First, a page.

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Yes, I know. I was shocked, too. Shocked and appalled.

Cat worshippers in our very midst.

But be kind. Turns out, they are brainwashed.

I explain on the flip:

There's a recent news article about scientific studies of cats. They were studying how cats get humans to do what they want.

As if we didn't know. But let's see what the scientists discovered.

Cats domesticated themselves ages ago so that people would take care of them and have honed the pitch of their meows to a point where people can't ignore them, say a pair of recent studies.

Those fiendish kitties! What are they up to now?

The article starts out describing some darling people with adorable cats, whose communication skills are very good. And then it says:

While we'd never tolerate that behavior from a house guest — or even our own kids — we take it from cats, along with their extreme independence and their refusal to show affection except on their own terms and frequent shedding.

Now, I have a couple of friends who love the snarky humor of The Onion, so when I first saw the article, I thought it was meant to be funny.

Because they aren't really saying we Cat Appreciators are merely Trilbys in thrall to our furry Svengali's, are they?

What the article describes the cats doing, such as:

Dena Harris of Madison, N.C., endures a daily slapping around by her 8-year-old cat, Olivia, who taps her on the shoulder early each morning until she gets up and feeds her.

Now, we know that's charming. Just as the cat who scooted a bottle of perfume toward the edge until she got out of bed described in the story.

We might hate it at the time, but it's charming.

Nope, sorry. Upon further reading, the article tells me I am delusional.

"There’s a part of us as human beings that I think is attracted to dominance in other creatures," says psychotherapist Lois Abrams, Ph.D., who practices in Los Alamitos, Calif. "There’s a part of us that likes to be controlled."

It does seem like she is saying that a sweet person who takes care of cats is really doing something... well, I'm not qualified to speculate. But when they describe a cat's tap on the shoulder as "slapping her around," that's going to lead to some odd linkages on the search engines.

The more I read this article, the more I am certain my leg is being pulled in a some elaborate joke. But it is on a news site. It really is.

"Cats do not perform directed tasks and their actual utility is debatable, even as mousers," wrote the study authors. "Accordingly, there is little reason to believe an early agricultural community would have actively sought out and selected the wildcat as a house pet."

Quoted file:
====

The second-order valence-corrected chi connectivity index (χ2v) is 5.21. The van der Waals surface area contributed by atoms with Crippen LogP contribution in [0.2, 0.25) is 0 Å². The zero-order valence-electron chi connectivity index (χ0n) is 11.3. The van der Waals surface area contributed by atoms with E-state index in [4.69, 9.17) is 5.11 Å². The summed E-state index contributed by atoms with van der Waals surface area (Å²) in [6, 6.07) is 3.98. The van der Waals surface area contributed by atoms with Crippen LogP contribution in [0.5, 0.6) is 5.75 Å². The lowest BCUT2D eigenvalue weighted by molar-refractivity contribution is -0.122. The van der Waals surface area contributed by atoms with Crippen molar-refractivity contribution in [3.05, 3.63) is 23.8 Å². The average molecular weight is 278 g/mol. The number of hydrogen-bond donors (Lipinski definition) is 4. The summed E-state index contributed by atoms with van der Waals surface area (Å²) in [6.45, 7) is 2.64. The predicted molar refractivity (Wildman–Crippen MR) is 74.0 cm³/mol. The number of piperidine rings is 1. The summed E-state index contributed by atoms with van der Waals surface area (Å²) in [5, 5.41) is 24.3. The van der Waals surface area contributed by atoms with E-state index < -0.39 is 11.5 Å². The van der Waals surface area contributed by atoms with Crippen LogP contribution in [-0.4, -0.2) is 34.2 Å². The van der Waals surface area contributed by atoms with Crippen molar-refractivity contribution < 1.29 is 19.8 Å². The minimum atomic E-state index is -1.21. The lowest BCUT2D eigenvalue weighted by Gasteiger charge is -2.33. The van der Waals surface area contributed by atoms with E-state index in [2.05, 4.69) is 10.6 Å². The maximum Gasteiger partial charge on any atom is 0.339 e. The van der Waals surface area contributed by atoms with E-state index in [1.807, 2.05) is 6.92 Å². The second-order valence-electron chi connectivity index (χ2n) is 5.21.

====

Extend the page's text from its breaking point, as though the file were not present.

Yeah, right, they'd hire goats for that job, wouldn't they? Not that a goat couldn't do it. I'd never say that. I don't think anyone would like the way the goat does it, that's all.

To be fair, know what other domesticated animal has the "ratting slot"? Terriers. And they are good at it. Just look at a terrier and imagine the early proto dog... see what's changed... and then look down at the back lawn. Yup, full of holes.

I'm not saying it's bad. I'm just saying that's what they do. Busy busy boys and girls, every one of them.

If you want the job done quickly and quietly, I'm just saying you'd hire a cat.

And what else does the article assert?

Once in our houses, cats apparently began to train us to give them exactly what they wanted.

I'm not misquoting it. That's copied from the site. I mean, this has to be a joke, isn't it?

(Except, you know, cats do that.)

It's a feature, not a bug.

Cats are worth it. Yes, we do exactly what they want. The truth is out now!

Durn you, MSNBC! For using science to expose the cat's greatest secret.

Now more people will get cats.

See, here we go, doesn't this sound cute?

"She makes at least a dozen different sounds that are usually connected to a certain thing she wants me to do," Shaw says. "Combined with her body language, she can communicate to me everything she wants me to do and, of course, I do it."

Well, yes, of course Ms. Shaw is hypnotized. We all know it. We are happy to be hypnotized by cats.

But dogs do it too. They just don't get their all important secrets exposed on the web for everyone to catch wise to.

Durn dogs! They get the great public relations, and cats get:

So who has better coercion, er, communication skills — cats or dogs? [Dr.] Yin says it’s cats, paws down.

Fear the cats. Everyone fear the cats.

So, more scholarship anyone?

"In the case of cats and humans, cats are learning to do this [on their own] during their lifetimes rather than being selected to do it," says Karen McComb, lead author of the Current Biology study. "I would guess that humans are generally not too bothered about being manipulated."

Cats are really Dr. No, and Lex Luthor, and Catwoman! Who knew? (Really, I did know, but I didn't want to face it. I'll let a cat charm me into almost anything.)

Yes, we are putty in their paws because when we are nice to cats, then cats are nice to us.

Which seems pretty simple. Oh, when the cat is nice to us. It's just wonderful.

When we’ve gained the approval of a cat, [Abrams] says, it’s 100 percent the cat’s initiative. Call it the Sally Field syndrome: You like me! You really like me!

Good to have it confirmed, though. Sincere thanks to the scientists.

But what about the author of the article? I see the dimensions of the conspiracy now.

She shares her home in California with three Cavalier King Charles spaniels and one African ringneck parakeet.

I know the parakeet is behind it all.

Cavalier King Charles spaniels are sweet as can be, but they'll fall for anything.

Originally posted to WereBear on Sun Aug 02, 2009 at 05:25 AM PDT.

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